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Navy SEALs Describe 96-Hour Covert Op

Before U.S. Marines landed outside Kandahar, a group of Navy SEALs were already on the ground in Afghanistan, carrying out a secret mission dangerously close to the Taliban's last stronghold.

In an atypical gesture of openness Thursday, the Navy had two SEALs discuss a 96-hour operation that took place miles behind enemy lines. Their names were withheld, and they did not answer questions that could compromise security.

The SEALs' target was a private airstrip built by a wealthy Arab to reach his hunting lodge. Within two weeks, the world would know it as Camp Rhino, and the Marines there would be helping opposition Afghan forces run the Taliban out of town.

The airstrip was believed to be deserted, but the SEAL team, one of three based in Coronado, was sent in to make sure. In order to avoid detection, the SEALs communicated by hand signals and spoke only when necessary and in a close whisper. They left no traces, carting out even their bodily waste.

"I've been in 16 years and this was like the big game," said the platoon's chief enlisted man.

"We're real fortunate to get a chance ... to be tested."

With each carrying 100 pounds of food, weapons and gear, the SEALs were dropped "a significant distance" from the strip. Nothing separated them from their target but a silent, abandoned landscape of sand and dust.

"The only thing you hear is the wind," said a 34-year-old lieutenant from Iowa, the platoon's No. 2 in command.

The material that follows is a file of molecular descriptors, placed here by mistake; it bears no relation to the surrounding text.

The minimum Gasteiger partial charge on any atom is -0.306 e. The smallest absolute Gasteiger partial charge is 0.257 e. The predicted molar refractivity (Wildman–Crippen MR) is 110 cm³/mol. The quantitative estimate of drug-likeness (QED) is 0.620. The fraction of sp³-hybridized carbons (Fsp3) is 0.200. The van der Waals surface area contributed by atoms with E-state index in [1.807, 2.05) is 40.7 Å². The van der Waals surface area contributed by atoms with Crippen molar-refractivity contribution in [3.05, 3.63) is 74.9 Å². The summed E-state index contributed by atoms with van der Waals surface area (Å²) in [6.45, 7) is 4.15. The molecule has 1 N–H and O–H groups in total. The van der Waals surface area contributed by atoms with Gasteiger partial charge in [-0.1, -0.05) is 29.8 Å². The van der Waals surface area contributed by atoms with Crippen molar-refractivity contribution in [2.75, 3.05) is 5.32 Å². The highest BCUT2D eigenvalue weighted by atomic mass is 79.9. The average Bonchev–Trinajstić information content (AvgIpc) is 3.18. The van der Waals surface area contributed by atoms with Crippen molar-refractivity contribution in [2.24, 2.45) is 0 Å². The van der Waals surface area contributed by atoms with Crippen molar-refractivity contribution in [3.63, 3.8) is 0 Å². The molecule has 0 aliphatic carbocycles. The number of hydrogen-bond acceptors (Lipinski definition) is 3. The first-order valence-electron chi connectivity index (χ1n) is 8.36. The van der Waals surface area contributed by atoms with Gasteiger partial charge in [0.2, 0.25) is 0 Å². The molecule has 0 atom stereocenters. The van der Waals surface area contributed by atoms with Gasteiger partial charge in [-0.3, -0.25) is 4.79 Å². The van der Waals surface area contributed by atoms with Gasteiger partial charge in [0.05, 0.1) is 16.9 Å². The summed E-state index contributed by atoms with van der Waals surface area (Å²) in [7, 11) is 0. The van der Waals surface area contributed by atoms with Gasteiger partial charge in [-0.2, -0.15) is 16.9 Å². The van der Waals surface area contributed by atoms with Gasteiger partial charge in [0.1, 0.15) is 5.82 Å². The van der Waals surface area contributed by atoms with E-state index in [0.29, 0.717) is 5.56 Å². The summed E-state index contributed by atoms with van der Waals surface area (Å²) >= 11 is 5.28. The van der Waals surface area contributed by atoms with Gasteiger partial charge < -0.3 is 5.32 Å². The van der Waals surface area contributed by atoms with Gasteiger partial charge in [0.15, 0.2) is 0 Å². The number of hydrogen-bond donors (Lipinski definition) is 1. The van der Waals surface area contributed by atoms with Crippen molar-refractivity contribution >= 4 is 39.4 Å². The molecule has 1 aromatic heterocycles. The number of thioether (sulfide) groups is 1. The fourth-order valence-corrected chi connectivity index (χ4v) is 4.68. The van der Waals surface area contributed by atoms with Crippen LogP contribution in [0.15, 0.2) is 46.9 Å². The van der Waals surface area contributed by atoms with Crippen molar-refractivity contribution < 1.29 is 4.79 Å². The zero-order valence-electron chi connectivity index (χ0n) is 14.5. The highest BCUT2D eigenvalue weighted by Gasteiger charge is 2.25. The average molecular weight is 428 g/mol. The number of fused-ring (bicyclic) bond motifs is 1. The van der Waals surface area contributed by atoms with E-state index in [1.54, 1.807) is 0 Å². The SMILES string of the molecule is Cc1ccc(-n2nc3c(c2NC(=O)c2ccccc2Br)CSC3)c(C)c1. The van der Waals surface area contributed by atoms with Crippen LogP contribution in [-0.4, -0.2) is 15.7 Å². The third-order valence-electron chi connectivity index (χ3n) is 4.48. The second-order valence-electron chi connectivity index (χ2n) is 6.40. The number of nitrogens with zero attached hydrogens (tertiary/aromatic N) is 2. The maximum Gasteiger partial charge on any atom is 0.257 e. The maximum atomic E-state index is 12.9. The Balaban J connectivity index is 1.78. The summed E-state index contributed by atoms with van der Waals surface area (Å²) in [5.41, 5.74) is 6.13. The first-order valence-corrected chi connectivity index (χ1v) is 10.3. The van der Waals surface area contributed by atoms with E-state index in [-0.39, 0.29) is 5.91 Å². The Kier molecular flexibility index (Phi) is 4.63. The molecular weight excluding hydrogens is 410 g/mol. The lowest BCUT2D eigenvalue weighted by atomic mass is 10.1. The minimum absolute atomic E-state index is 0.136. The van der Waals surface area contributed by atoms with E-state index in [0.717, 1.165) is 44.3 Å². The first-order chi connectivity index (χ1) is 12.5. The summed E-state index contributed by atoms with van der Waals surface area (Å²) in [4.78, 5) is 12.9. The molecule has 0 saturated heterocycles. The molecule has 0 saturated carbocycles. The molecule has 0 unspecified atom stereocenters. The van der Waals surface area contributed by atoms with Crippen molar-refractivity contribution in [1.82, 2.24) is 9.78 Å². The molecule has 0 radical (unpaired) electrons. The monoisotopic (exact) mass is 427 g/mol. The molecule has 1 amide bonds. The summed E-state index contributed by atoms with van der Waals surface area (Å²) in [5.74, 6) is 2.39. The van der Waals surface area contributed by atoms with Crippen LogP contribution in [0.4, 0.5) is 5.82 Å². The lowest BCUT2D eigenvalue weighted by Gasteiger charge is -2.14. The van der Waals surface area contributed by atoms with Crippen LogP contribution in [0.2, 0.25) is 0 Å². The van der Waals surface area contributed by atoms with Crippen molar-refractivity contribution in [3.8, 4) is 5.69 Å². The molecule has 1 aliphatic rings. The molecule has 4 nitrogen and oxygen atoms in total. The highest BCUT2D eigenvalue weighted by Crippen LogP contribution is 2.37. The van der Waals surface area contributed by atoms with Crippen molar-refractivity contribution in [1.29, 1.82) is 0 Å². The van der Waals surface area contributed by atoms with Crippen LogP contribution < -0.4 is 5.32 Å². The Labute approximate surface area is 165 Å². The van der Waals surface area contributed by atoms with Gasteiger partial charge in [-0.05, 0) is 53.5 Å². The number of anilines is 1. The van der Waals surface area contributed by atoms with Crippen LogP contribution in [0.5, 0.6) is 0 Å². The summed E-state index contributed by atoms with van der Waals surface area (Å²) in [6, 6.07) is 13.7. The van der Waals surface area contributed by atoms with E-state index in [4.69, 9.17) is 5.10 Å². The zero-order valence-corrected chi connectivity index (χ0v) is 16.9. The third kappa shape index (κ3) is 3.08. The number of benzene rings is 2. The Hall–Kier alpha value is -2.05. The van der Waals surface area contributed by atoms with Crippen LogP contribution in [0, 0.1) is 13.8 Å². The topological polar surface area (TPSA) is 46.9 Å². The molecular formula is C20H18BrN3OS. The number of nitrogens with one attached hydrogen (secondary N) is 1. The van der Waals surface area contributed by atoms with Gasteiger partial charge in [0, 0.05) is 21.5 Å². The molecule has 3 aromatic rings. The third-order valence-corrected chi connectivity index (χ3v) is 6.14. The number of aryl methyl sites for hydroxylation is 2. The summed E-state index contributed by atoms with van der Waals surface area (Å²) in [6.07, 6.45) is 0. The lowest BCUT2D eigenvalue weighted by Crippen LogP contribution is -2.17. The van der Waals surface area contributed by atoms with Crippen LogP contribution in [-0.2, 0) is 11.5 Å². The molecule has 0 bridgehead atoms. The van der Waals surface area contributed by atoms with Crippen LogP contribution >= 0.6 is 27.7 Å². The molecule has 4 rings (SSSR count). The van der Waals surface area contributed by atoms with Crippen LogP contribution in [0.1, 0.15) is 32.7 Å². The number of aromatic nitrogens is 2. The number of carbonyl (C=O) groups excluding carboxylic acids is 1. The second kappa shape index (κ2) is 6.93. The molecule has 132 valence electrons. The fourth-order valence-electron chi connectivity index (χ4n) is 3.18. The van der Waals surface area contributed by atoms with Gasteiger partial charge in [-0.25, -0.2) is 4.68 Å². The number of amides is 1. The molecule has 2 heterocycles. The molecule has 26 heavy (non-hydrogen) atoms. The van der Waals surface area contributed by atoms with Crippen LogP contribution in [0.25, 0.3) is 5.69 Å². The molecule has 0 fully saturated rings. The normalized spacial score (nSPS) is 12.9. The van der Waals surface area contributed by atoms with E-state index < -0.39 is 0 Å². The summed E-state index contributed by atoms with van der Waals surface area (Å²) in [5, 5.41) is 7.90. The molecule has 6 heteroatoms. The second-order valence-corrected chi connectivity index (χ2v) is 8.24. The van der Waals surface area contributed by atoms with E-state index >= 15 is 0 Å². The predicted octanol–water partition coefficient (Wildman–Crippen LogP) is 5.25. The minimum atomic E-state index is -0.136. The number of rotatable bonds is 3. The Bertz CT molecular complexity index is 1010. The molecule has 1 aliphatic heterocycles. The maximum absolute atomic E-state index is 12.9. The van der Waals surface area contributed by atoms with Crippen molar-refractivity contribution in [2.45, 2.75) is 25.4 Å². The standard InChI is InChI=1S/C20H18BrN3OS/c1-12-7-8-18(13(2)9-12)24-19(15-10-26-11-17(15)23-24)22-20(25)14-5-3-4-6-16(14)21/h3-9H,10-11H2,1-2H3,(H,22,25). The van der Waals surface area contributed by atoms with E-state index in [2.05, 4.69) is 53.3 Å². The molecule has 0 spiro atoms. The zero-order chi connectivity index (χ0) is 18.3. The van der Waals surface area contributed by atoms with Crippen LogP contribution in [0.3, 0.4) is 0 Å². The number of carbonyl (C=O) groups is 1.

Although Afghanistan is one of the most heavily mined countries in the world, the area was so isolated no mines were encountered.

They moved at night under moonless skies, lit by a dome of stars. A thermometer carried by the lieutenant showed the temperature plummeting into the 20s. During the day, they slept out of sight. Dirt covered their bodies.

Through night vision goggles they could see animals that resembled coyotes. During the days, U.S. jets streaked overhead.

"It's a cold, desolate place where anything could happen. You have to be prepared for anything," said the top enlisted man, a 35-year-old from Ohio.

They discovered that the landing strip was indeed deserted and passed the word that all was clear. But as the Marines struggled to ironing out the landing logistics, the SEALs' 24-hour mission stretched into 96 hours.

Their silence wasn't broken until Nov. 25 when the thunder of the CH-53E Super Stallion helicopters announced the arrival of the Marines. For the SEALs providing security, this was the most dangerous moment, but the landing went off without a hitch.

"I want to thank you guys for freezing for us," the Marines' company commander told them.

Hours later, the SEALs were gone, returning to an unnamed base in the Middle East. Twelve days later, on Dec. 7, the Taliban fled Kandahar.

The Navy's elite "Sea, Air, Land" force has served as an advance guard for the Marine Corps in nearly every U.S. conflict since its conception in 1962. Its members are trained to conduct almost any mission in any climate, from deserts to frozen tundra to the high seas.

"That's why we exist," said Evin Thompson, chief staff officer for the Coronado SEAL teams.

The Associated Press contributed to this report.

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